Our Problem With Immigration: Inconsistency

Our Problem With Immigration: Inconsistency June 28, 2018

At some point in your life, you may have had a job like this: you showed up your first day, and your supervisor showed you around and told you a bunch of rules and procedures. To get anything out of the supply cabinet, you need to file a written request with Alice; requests for vacation time need to go to Bob; for petty cash for small purchases, see Charlie.

But in the first few weeks, you learned how things really worked. No one ever actually puts requests to Alice in writing beforehand, they just take what they need from the cabinet and then leave her a note after. Bob delegates vacation requests to his assistant Dave, so you’ll get better results going directly to him. And you can never get ahold of Charlie, he’s always in some meeting or another, but if you make your purchase and take your receipt to Eve she will reimburse you.

The practical, de facto rules were different than the official, de jure ones.

And then…a new manager came along, and said “This flouting of proper procedure is unacceptable! These rules are in place for a reason and from now on they will be followed to the letter. Anyone breaking them will be terminated!”

And the thing is, that new manager isn’t wrong. The rules were in place and everyone knew them, and even an anarchist like me has to agree that there need to be some rules in the workplace. (Anarchists just want them set by mutual agreement of the workers, rather than by managers working on behalf of capitalists.)

And the situation may be bad for the company. It might be especially hard on some employees — like poor Fred in accounting who’s always having to clean up the paperwork over these violations and is getting sort of peeved about it. Indeed a lot of folks think Fred is the one who ratted them out to management, and are upset at him about it.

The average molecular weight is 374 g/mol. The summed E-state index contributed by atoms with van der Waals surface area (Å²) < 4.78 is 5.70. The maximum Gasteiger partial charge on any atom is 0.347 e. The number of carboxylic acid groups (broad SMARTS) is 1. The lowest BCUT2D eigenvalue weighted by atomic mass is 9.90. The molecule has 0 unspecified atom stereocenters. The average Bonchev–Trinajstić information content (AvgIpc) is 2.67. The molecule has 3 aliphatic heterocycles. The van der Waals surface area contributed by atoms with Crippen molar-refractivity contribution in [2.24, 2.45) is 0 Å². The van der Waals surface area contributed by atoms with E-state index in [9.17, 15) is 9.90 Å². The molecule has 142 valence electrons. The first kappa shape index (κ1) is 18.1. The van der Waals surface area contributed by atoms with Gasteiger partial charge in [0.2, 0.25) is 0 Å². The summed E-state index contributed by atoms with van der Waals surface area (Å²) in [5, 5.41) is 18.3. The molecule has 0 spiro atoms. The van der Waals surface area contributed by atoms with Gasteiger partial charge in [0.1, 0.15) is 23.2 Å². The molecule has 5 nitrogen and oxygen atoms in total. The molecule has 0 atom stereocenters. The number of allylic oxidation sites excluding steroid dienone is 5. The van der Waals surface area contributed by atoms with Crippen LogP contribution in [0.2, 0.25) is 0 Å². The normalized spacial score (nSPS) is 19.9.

But that new manager isn’t right, either, because the way that the de facto rules evolved shows that the de jure rules were not working.

This sort of conflict between de jure and de facto rules sets the stage for backlash if the de facto rules don’t work either, if they just shift the problem around — or if someone who values rules for their own sake comes to be in charge.

Which takes us to immigration.

Image by Nick Youngson, CC BY-SA 3.0, via creative-commons-images.com

There are a complex set of rules for legal immigration to the United States. And they don’t work very well. Over the past few decades businesses ranging from agriculture to construction to software development have routinely skirted them — sometimes out of practical necessity, sometimes out of greed — and a set of de facto rules evolved.

Many people came here in violation of the de jure rules but in compliance with the de facto ones. They were no more unethical to do so than our hypothetical office workers were in taking their reimbursement requests to Eve. Many of them built lives here in compliance with those de facto rules.